Rob Gronkowski’s absence at offseason workouts is reportedly related to money

The Patriots tight end apparently wants to restructure his contract — again.

New England Patriots tight end Rob Gronkowski looks around U.S. Bank Stadium before a team photo before Super Bowl LII. Mark Humphrey / AP

A new explanation has emerged for Rob Gronkowski’s noncommittal offseason: Money.

According to ESPN, Gronkowski will not attend the Patriots’ voluntary offseason workout program this week, as the Pro-Bowl tight end continues to privately mull his future with the team. The news Sunday came amid reports of recent tension between Gronkowski and the Patriots, particularly coach Bill Belichick.

However, The Athletic’s Jeff Howe reported Sunday that the 28-year-old’s absence at this point is about his contract, which signals an interest in returning to the Patriots this season. According to Howe’s source, Gronkowski has been interested in reworking his contract since the team’s Super Bowl loss — even if money wasn’t the reason behind his initial murky comments about possibly retiring.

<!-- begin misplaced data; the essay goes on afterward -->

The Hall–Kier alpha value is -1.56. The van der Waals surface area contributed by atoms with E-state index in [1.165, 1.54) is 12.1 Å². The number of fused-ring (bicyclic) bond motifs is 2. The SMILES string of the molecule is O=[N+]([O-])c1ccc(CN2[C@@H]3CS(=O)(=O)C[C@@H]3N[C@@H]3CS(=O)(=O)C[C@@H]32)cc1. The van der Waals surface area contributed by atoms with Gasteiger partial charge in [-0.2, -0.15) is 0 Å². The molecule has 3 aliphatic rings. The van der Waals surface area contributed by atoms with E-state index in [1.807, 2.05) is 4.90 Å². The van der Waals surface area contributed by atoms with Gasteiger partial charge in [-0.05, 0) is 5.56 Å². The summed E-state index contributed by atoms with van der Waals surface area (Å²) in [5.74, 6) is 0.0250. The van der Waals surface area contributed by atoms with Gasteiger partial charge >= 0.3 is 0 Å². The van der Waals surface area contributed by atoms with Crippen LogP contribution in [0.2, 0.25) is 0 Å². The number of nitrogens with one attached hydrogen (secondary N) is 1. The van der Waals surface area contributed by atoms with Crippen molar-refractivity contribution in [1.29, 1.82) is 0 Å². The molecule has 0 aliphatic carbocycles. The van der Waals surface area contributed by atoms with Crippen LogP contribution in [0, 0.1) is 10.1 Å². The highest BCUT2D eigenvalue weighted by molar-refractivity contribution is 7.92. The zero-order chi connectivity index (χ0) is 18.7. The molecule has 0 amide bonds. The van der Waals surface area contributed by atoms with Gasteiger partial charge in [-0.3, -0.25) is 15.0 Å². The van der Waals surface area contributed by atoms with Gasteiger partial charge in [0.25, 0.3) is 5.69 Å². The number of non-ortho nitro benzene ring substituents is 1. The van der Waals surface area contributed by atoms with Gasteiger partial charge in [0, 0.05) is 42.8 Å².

Howe reports that the Patriots “understood Gronk’s desire” to restructure his deal at the time and Patriots owner Robert Kraft has been optimistic about his return. Gronkowski has also been spotted working out independently in Foxborough in recent weeks, another indicator that tight end intends to rejoin the Patriots this years.

Gronkowski has two years and $17 million left on his current contract, which he also restructured last offseason to include incentives tied to his performance on the field. The bonuses eventually resulted in earning an additional $5.5 million, pushing his total 2017 salary above $10 million to make him the highest paid tight end in the NFL.

According to Howe, Gronkowski is currently set to make up to $9 million, including bonuses, in 2018.

The Patriots reportedly have nearly $14 million in cap space, so it doesn’t seem unreasonable that they could pad Gronkowski’s contract with a few more million-dollar bonuses (ironically, the tight end is forgoing a $250,000 workout bonus by missing the team’s voluntary program).

The Boston Herald reported Sunday that the Patriots have been in communication with Gronkowski’s camp, with some of the discussion focused on his contract. According to ESPN, which first reported Gronkowski would miss the voluntary workouts, the talks have been positive.


Still, Howe wrote Monday that it’s uncertain how hard the two sides would bargain — or how far they would go to fight for their position. The Patriots already gave Gronkowski what Howe describes as a “player-friendly” contract extension back in 2012.

But for all the attention paid to Gronkowski’s purportedly uncertain future, Kraft has said it’s a non-issue for him.

“I didn’t know about it until I read about it in the paper,” the 76-year-old owner told Howe last week.